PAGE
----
After a few kilometres we reached Mary River. Jakub, my Czech travel mate – but living in New Zealand for 4 years, explored the area and even spotted a large salt water crocodile on a billabong. After we returned it disappeared, or at least, we couldn’t see it. I’m sure he still could see us. When we were walking around the billabong Jakub spotted two other, smaller, Salties. I wasn’t able to spot them from my viewing position, but it was still OK for me. After a while we left the Arnhem Highway and turned onto the old Jim Jim Road. After we passed a military camp, the road turned into a gravel road. I locked the front differential and lowered the tyre pressure. In the end the road was in a much better condition than I expected, and the best gravel road at all in the national park. At about midway we turned right and then along a real 4WD track for a few kilometres to a billabong. So I switched to Lower Gear and managed to make my way along this path, just in low speed without any problems. On the way we saw three water buffaloes. We decided to take a rest in the afternoon heat, before we went for a walk along the billabong, as we were tired and it was pretty hot. Finally, we decided to stay this night there, as we HD everything with us. Jakub pitched up the tent, and I used the new gas stove for the first time. After having dinner during dusk, we watched all the stars in the sky. As the light pollution is very low here, you can easily spot the milky-way.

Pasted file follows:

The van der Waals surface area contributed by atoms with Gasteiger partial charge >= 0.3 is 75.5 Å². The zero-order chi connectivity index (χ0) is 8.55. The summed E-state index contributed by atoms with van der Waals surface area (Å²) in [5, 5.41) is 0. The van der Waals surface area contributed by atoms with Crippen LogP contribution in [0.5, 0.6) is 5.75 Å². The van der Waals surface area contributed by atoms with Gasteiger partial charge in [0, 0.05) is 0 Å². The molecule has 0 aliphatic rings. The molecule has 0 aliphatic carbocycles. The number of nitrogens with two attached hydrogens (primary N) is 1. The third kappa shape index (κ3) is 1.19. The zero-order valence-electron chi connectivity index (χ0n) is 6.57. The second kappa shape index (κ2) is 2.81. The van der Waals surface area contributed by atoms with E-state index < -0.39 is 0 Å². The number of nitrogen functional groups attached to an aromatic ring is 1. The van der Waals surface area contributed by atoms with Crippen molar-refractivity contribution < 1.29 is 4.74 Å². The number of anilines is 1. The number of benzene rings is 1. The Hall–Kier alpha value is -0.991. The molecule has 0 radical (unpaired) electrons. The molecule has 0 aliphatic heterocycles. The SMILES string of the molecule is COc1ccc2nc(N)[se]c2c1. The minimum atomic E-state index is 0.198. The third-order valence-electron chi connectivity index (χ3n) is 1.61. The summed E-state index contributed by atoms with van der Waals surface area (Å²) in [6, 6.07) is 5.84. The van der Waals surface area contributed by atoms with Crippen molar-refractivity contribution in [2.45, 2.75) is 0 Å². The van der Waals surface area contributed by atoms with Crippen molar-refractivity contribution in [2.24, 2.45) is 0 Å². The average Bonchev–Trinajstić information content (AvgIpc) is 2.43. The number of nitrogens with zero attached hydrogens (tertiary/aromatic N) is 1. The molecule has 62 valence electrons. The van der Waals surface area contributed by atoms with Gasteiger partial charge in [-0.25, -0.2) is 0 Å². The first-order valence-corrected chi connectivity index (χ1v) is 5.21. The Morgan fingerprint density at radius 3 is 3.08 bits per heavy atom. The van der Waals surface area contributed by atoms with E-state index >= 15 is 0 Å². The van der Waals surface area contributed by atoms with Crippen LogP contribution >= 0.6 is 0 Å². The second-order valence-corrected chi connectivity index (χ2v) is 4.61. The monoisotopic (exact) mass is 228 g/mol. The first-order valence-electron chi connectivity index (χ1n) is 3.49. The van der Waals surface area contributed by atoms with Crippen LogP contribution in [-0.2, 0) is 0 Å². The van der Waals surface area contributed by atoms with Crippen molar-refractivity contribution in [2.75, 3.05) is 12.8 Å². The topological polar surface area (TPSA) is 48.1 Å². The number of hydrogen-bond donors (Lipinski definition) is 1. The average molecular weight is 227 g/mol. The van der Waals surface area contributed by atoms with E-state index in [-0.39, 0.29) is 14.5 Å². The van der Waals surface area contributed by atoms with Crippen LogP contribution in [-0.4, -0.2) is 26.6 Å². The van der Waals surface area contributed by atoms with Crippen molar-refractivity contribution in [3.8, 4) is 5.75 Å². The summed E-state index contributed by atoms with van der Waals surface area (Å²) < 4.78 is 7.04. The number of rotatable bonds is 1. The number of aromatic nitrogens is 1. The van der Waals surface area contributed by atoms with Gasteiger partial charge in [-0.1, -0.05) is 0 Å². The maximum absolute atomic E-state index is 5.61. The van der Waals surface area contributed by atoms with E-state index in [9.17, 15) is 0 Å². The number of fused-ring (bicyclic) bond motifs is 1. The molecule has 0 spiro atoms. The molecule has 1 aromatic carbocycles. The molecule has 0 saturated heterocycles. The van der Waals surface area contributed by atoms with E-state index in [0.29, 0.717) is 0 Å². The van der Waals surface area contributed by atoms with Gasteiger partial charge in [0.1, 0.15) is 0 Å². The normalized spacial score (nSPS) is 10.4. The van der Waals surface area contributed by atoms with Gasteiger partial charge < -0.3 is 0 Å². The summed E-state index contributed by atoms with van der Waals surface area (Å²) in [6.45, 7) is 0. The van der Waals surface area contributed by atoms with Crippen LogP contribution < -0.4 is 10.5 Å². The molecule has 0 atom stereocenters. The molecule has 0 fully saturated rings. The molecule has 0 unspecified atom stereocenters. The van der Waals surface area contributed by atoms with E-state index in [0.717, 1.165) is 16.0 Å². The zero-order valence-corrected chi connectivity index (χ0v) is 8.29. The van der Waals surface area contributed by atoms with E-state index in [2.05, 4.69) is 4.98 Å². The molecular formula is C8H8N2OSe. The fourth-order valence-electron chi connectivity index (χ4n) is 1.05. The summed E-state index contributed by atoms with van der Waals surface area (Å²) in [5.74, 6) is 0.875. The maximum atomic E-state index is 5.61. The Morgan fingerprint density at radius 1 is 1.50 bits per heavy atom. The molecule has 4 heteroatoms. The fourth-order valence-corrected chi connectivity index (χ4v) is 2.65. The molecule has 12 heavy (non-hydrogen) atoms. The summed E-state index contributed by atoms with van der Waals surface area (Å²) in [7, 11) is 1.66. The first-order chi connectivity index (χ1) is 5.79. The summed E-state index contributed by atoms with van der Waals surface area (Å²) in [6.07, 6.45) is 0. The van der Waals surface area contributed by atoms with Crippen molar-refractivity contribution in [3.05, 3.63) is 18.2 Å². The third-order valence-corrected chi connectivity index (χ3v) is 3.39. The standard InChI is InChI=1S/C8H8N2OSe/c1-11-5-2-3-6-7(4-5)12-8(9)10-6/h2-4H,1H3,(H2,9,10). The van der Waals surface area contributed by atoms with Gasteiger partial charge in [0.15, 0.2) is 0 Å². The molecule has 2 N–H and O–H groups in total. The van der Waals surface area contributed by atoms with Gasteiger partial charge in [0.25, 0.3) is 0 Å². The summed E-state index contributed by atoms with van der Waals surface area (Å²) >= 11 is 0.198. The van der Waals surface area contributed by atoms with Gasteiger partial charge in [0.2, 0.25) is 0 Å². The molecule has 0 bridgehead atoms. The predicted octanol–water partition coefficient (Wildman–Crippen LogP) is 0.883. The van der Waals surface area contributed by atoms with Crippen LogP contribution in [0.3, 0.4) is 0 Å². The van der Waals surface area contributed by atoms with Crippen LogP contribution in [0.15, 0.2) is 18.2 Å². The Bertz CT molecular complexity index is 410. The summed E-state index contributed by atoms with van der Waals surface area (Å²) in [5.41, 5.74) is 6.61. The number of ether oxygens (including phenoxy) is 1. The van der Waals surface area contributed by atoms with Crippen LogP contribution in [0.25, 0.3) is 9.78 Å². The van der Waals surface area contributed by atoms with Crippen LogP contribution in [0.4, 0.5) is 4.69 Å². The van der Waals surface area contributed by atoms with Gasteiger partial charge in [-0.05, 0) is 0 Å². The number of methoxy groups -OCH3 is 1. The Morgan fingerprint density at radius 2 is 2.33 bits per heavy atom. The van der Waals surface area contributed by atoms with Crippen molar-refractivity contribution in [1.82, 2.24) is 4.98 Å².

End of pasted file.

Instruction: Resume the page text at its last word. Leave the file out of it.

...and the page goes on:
Thursday one week ago I went again for a city tour in Darwin. I got a second hand camera in order to replace my old one, which was broken down about 6 weeks ago in Indonesia. First I discovered the old tracks from the narrow gauge railway. The track is used nowadays mostly as part of the intercity cycling path from Darwin to Palmerston. Nevertheless there are still some minor remainings of the train tracks visible. The area of the old railway station is until now unused and just flat, but I guess soon there will be some new developments in that area. Only a small construction remains of the original use. Whereas the oil storage tanks of the Navy next to the old railway station are still in use nowadays. Darwin has also a modern bus network with air-conditioned buses and free WiFi in them. For a bit longer distances to the suburbs, these are quite convenient. I visited the Charles Darwin national park, which was set up in an old military used area. During WWII the bombs for the airplanes were stored here, and then transported via the Bombing Road (which is still named like this until today) to the nearby airport. The area was still active till the end of the 1980’s and the shelter remain until today.